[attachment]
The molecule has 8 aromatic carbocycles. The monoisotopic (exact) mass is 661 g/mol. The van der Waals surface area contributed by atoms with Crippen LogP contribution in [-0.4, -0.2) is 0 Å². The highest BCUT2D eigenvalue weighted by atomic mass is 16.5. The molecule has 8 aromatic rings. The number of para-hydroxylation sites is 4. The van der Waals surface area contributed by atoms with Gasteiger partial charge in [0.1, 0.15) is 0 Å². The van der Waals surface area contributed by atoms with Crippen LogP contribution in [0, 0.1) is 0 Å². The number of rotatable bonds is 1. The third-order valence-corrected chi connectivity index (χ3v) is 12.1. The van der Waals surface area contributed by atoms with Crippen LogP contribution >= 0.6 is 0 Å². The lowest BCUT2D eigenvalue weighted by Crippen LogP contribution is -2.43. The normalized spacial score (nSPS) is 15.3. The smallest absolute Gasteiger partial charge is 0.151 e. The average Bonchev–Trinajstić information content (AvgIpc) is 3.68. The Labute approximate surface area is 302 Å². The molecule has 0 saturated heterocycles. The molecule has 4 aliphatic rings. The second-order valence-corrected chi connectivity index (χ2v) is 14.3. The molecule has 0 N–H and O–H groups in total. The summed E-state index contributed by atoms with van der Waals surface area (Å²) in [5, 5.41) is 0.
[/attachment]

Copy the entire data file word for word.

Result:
The molecule has 8 aromatic carbocycles. The monoisotopic (exact) mass is 661 g/mol. The van der Waals surface area contributed by atoms with Crippen LogP contribution in [-0.4, -0.2) is 0 Å². The highest BCUT2D eigenvalue weighted by atomic mass is 16.5. The molecule has 8 aromatic rings. The number of para-hydroxylation sites is 4. The van der Waals surface area contributed by atoms with Gasteiger partial charge in [0.1, 0.15) is 0 Å². The van der Waals surface area contributed by atoms with Crippen LogP contribution in [0, 0.1) is 0 Å². The number of rotatable bonds is 1. The third-order valence-corrected chi connectivity index (χ3v) is 12.1. The van der Waals surface area contributed by atoms with Crippen LogP contribution >= 0.6 is 0 Å². The lowest BCUT2D eigenvalue weighted by Crippen LogP contribution is -2.43. The normalized spacial score (nSPS) is 15.3. The smallest absolute Gasteiger partial charge is 0.151 e. The average Bonchev–Trinajstić information content (AvgIpc) is 3.68. The Labute approximate surface area is 302 Å². The molecule has 0 saturated heterocycles. The molecule has 4 aliphatic rings. The second-order valence-corrected chi connectivity index (χ2v) is 14.3. The molecule has 0 N–H and O–H groups in total. The summed E-state index contributed by atoms with van der Waals surface area (Å²) in [5, 5.41) is 0.